clock menu more-arrow no yes mobile
Ramen at Taishoken.

Filed under:

Inside the First U.S. Location of Japan’s Taishoken Ramen

The restaurant opens July 13 with a limited number of bowls of tsukemen ramen

Taishoken’s legendary ramen is almost here: It will open to the public on July 13, with a limited quantity of 300 bowls of ramen.

The San Mateo restaurant (47 E 4th Avenue) is the U.S. sister location of the Japanese ramen shop founded in Nakano in 1951 by Masayasu Sakaguchi. The original restaurant, which has spawned many more locations through various family members and apprentices, was where tsukemen —the style of ramen in which cold noodles are dipped into hot broth — originated.

The business remains in the family: CEO Yoshihiro Sakagachi, grandson of Masayasu Sakaguchi, and Mitsuo Sakaguchi, son of Masayasu Sakaguchi, are behind the expansion. When it opens, it’ll serve its famous tsukemen, as well as traditional ramen, soupless ramen, small plates like edamame, beer, and sake. There’ll also be a vegan option. Check out the full menu below.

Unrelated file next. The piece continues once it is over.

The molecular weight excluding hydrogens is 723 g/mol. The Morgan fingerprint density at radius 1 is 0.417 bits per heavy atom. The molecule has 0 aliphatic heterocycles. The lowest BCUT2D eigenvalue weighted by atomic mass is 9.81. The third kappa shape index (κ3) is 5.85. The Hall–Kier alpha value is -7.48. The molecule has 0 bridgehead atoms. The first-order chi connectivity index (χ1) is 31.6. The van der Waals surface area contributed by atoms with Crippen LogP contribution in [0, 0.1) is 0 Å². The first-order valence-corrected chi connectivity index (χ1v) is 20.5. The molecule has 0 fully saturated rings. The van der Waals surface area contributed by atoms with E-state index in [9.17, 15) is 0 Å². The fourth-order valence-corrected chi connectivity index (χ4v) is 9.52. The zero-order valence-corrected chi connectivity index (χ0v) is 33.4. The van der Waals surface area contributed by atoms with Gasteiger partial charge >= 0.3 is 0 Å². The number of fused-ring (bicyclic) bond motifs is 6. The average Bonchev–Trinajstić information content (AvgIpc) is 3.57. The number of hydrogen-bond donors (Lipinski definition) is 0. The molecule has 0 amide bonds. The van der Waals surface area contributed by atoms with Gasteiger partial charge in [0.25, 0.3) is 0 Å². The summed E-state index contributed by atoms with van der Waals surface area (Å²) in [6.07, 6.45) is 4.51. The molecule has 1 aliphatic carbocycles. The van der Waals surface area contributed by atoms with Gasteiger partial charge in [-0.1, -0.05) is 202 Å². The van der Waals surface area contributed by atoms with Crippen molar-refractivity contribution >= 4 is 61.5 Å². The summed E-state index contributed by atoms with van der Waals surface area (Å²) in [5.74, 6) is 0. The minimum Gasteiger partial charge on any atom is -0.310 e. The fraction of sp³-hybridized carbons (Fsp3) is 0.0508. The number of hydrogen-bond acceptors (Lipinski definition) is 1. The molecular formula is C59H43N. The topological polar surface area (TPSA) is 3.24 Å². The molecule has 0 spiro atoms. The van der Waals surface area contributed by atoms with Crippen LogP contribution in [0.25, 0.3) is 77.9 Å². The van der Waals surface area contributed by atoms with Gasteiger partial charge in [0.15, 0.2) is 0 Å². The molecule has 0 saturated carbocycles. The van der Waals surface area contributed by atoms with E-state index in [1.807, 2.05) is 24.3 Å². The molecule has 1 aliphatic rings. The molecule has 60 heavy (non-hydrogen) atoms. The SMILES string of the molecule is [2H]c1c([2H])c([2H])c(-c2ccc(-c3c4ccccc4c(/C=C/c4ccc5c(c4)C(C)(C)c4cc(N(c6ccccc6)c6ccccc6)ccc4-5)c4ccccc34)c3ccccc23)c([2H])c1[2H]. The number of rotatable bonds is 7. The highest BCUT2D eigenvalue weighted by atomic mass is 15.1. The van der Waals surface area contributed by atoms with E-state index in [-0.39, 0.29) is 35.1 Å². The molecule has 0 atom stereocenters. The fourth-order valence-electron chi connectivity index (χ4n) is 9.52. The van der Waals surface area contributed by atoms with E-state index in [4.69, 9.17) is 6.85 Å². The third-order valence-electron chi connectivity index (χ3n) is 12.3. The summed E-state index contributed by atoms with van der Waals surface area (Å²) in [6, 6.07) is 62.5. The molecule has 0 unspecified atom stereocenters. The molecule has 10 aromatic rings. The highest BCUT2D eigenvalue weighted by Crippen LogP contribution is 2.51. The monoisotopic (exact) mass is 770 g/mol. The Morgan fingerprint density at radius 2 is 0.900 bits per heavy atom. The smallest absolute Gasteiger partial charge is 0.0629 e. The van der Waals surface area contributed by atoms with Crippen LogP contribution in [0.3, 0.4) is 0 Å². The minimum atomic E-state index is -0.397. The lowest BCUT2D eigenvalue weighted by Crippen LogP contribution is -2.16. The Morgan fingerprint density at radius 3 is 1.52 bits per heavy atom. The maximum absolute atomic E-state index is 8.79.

The minimalist 56-seat space was previously a Japanese restaurant called Kisaku. Now it offers wooden booths with deep benches, table seating, and stools at the steamy ramen counter, where guests can watch dishes as they’re prepared.

Here’s a look inside the first U.S. location of the restaurant:

The entrance to Taishoken
Chef Yoshi prepares a bowl of ramen

Ramen at Taishoken.
Tokusei Tsukemen with Berkshire pork chashu

Opening hours to start will be July 13-14 from 5 p.m.-9:30 p.m. (or until sold out), with a grand opening on July 17 from 5 p.m.-9:30 p.m.

After that, regular hours start July 23: It’ll open Tuesday-Sunday for lunch from 11:30 a.m-1:30 p.m. and dinner from 5 p.m.-9:30 p.m.

Taishoken 大胜轩

47 E 4th Avenue, San Mateo, CA 94401 Visit Website
San Francisco Restaurant Openings

Vegan Lumpia and Lechon Sisig Carbonara Shine at This Tiny New SoMa Restaurant

The Move

This Sunny Weekend, Grab a Musubi and a Latte and Hit the Great Highway

Three Hotly Anticipated Bay Area Restaurant Openings Not to Miss This Spring